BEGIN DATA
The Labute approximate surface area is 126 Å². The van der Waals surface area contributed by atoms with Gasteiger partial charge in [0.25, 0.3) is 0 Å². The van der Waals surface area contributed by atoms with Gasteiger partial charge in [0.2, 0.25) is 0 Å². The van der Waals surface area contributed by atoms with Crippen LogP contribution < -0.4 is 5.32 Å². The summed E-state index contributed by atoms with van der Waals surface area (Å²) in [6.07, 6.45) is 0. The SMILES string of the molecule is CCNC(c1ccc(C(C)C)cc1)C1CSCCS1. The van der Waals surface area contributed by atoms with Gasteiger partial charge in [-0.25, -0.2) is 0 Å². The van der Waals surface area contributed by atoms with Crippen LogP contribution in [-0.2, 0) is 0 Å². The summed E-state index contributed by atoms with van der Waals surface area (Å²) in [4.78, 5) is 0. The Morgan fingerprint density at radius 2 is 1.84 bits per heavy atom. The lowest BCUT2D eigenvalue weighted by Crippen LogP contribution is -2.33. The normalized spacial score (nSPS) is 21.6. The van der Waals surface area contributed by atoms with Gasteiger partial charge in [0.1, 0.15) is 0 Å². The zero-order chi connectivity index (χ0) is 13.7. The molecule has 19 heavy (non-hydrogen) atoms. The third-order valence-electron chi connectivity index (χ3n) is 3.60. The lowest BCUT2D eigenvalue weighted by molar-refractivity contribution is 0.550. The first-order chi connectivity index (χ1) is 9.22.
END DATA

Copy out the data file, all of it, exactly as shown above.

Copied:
The Labute approximate surface area is 126 Å². The van der Waals surface area contributed by atoms with Gasteiger partial charge in [0.25, 0.3) is 0 Å². The van der Waals surface area contributed by atoms with Gasteiger partial charge in [0.2, 0.25) is 0 Å². The van der Waals surface area contributed by atoms with Crippen LogP contribution < -0.4 is 5.32 Å². The summed E-state index contributed by atoms with van der Waals surface area (Å²) in [6.07, 6.45) is 0. The SMILES string of the molecule is CCNC(c1ccc(C(C)C)cc1)C1CSCCS1. The van der Waals surface area contributed by atoms with Gasteiger partial charge in [-0.25, -0.2) is 0 Å². The van der Waals surface area contributed by atoms with Crippen LogP contribution in [-0.2, 0) is 0 Å². The summed E-state index contributed by atoms with van der Waals surface area (Å²) in [4.78, 5) is 0. The Morgan fingerprint density at radius 2 is 1.84 bits per heavy atom. The lowest BCUT2D eigenvalue weighted by Crippen LogP contribution is -2.33. The normalized spacial score (nSPS) is 21.6. The van der Waals surface area contributed by atoms with Gasteiger partial charge in [0.1, 0.15) is 0 Å². The zero-order chi connectivity index (χ0) is 13.7. The molecule has 19 heavy (non-hydrogen) atoms. The third-order valence-electron chi connectivity index (χ3n) is 3.60. The lowest BCUT2D eigenvalue weighted by molar-refractivity contribution is 0.550. The first-order chi connectivity index (χ1) is 9.22.